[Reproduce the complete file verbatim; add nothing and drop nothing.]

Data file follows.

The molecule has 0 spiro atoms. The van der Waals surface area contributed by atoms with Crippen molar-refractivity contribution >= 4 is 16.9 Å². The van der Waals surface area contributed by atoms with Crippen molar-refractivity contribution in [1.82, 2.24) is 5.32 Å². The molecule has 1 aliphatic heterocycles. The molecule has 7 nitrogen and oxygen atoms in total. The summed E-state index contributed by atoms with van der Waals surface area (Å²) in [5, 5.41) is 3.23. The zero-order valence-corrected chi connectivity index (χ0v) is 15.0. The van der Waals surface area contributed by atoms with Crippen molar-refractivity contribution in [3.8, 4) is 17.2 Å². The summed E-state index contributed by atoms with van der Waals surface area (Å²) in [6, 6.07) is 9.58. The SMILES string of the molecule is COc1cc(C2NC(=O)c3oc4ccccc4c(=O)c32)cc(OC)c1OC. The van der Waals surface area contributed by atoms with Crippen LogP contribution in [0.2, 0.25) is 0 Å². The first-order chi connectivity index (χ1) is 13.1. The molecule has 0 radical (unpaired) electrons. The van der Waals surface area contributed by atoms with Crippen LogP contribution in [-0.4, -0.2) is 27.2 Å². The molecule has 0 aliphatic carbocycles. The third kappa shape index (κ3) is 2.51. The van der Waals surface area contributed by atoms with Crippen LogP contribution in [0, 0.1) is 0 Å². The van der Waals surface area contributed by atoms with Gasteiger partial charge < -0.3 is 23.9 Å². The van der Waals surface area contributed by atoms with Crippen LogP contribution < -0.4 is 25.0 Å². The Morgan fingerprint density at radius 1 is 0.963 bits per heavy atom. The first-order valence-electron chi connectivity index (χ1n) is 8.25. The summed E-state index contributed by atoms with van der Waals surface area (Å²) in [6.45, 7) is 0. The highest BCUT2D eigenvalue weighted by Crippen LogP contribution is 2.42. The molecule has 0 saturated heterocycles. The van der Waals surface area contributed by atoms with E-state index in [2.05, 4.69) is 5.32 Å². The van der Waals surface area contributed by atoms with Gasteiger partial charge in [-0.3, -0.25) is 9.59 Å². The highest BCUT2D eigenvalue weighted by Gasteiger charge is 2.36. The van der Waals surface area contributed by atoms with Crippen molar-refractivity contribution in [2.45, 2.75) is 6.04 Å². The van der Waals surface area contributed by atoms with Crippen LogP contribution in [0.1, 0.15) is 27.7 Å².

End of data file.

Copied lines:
The molecule has 0 spiro atoms. The van der Waals surface area contributed by atoms with Crippen molar-refractivity contribution >= 4 is 16.9 Å². The van der Waals surface area contributed by atoms with Crippen molar-refractivity contribution in [1.82, 2.24) is 5.32 Å². The molecule has 1 aliphatic heterocycles. The molecule has 7 nitrogen and oxygen atoms in total. The summed E-state index contributed by atoms with van der Waals surface area (Å²) in [5, 5.41) is 3.23. The zero-order valence-corrected chi connectivity index (χ0v) is 15.0. The van der Waals surface area contributed by atoms with Crippen molar-refractivity contribution in [3.8, 4) is 17.2 Å². The summed E-state index contributed by atoms with van der Waals surface area (Å²) in [6, 6.07) is 9.58. The SMILES string of the molecule is COc1cc(C2NC(=O)c3oc4ccccc4c(=O)c32)cc(OC)c1OC. The van der Waals surface area contributed by atoms with Crippen LogP contribution in [0.2, 0.25) is 0 Å². The first-order chi connectivity index (χ1) is 13.1. The molecule has 0 radical (unpaired) electrons. The van der Waals surface area contributed by atoms with Crippen LogP contribution in [-0.4, -0.2) is 27.2 Å². The molecule has 0 aliphatic carbocycles. The third kappa shape index (κ3) is 2.51. The van der Waals surface area contributed by atoms with Crippen LogP contribution in [0, 0.1) is 0 Å². The van der Waals surface area contributed by atoms with Gasteiger partial charge < -0.3 is 23.9 Å². The van der Waals surface area contributed by atoms with Crippen LogP contribution < -0.4 is 25.0 Å². The Morgan fingerprint density at radius 1 is 0.963 bits per heavy atom. The first-order valence-electron chi connectivity index (χ1n) is 8.25. The summed E-state index contributed by atoms with van der Waals surface area (Å²) in [6.45, 7) is 0. The highest BCUT2D eigenvalue weighted by Crippen LogP contribution is 2.42. The molecule has 0 saturated heterocycles. The van der Waals surface area contributed by atoms with E-state index in [2.05, 4.69) is 5.32 Å². The van der Waals surface area contributed by atoms with Gasteiger partial charge in [-0.3, -0.25) is 9.59 Å². The highest BCUT2D eigenvalue weighted by Gasteiger charge is 2.36. The van der Waals surface area contributed by atoms with Crippen molar-refractivity contribution in [2.45, 2.75) is 6.04 Å². The van der Waals surface area contributed by atoms with Crippen LogP contribution in [0.1, 0.15) is 27.7 Å².